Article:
Sunday, November 21, 2021

No Fluff 2 - Balance sheet - Debt

 Hello again!

Apologies to the 2 people following this blog, I had been doing quite a bit of marie kondo in my life the last couple of months.

Anyway, today I shall be writing about the balance sheet of companies I invest in.

At a minimum, I prefer companies with little or no debt and I like to reference the debt to equity ratio here as a guideline - a company with 0 is stellar, between 0 and 0.5 is alright, 0.5-1.0 warrants a real understanding of the type of debt it has and regular monitoring to see if it can control it. Above 1.0, well I'd say you're living life in the fast lane.

Now, I have nothing against debt - I mean, a credit card is the most common and useful debt in our daily lives. You, literally on your phone now, can buy just about anything in the world with the swipe of your thumbprint. You use it for both needs and wants, well most of it anyway. You swipe/charge it to your credit card and (hopefully) settle the balances in full when the bill comes. But what if you don't settle in full? well, you make the minimum monthly payments and the banks will OK your account; you can continue spending as long as you meet that minimum amount every month (there's of course a whole bunch of reasons to avoid the minimum amount but that's for another time). What if you get a little behind in payments? Well then, the banks charge you a late fee and also make a note of this in CCRIS/CTOS. Get a little behind too much and you run the risk of card cancellation, getting into default, getting hit with legal action by the bank, getting blacklisted and not being able to travel out of the country - talk about a fast escalation.

Now, think of the parallels between the credit card in your life and debt in a company:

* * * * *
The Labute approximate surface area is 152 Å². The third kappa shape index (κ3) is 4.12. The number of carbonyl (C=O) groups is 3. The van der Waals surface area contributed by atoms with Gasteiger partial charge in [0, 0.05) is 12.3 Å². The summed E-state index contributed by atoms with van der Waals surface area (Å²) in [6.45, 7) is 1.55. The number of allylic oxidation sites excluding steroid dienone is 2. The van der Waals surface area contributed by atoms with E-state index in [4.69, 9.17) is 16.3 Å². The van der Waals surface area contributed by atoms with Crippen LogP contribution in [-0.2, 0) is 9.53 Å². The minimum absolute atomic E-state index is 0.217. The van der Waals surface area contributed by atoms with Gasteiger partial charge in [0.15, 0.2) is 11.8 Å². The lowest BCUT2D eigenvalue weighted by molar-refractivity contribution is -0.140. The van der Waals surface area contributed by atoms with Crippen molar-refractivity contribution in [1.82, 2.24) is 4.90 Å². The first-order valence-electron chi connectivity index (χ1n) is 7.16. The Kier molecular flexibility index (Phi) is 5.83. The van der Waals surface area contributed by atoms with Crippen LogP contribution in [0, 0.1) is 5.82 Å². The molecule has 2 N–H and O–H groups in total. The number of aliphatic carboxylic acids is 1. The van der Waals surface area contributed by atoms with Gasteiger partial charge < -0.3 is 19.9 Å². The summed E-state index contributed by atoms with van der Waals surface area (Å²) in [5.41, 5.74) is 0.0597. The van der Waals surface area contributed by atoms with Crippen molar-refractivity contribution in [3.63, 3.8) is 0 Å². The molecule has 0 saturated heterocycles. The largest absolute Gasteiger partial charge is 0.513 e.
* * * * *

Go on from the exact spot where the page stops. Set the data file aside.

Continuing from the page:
A company with money financed by debt can expand quickly, by building up factories/plants/production capabilities at scale, marketing, building a brand and selling to more customers around the globe eg you on the phone with your thumb, ready to scan hehe. If it works out well, great - the profits can cover the interests and repay the principal. If it doesn't, well that's the tricky bit since a company usually has what is called a debt covenant with its lenders and most of the time, paying interest and principal repayments according to the schedule is something that forms part of the covenant. So, whether you're making money or not, you gotta make those payments regularly. Failure to do so, well same like the last bit with a credit card, you run the risk of getting into default, getting hit with legal action by the bank, getting delisted, having to sell everything in the company to pay the banks and whoever else the company might have owed money to. 

Like Peter Lynch said, a company without debt would have to do something deserving of a distinguished award to go out of business. And if you think about it, you can always negotiate a way to defer expenses and payments to your various suppliers like utilities, wages, insurance, and so on, because, you can always reason if you go out of business you can't pay them anyway so it's in everyone's interest that you defer that payment for future income so all the players in the game gets paid. Banks on the other hand.. and by banks, I mean creditors and banks but really, it is whoever loaned you money; if they will it, they'll take you to court in the event of a default and you wind up liquidating everything to pay them. So again, debt, like visceral fat, can be a real killer.

Nowhere else in my adult life have I seen and understood the phrase, "Only when the tide goes out do you discover who's been swimming naked" than in the last 2 years. During the first few months of the lockdown in Malaysia back in 2020, many companies shuttered, with hotels being the stellar (well, terribly stellar)  example of this - many a hotel, whether boutique, break and breakfast, inns, even the large multinational ones closed shop, never to be resurrected again. All this in the span of like what, 3 months?

So, in short, less debt is always best. Although, there are always exceptions to a rule; like when interest rates are as low as baggy pants were in the 2000s in the sub 2% or if the company has large amounts of cash or a strong cashflow.

No comments:

Post a Comment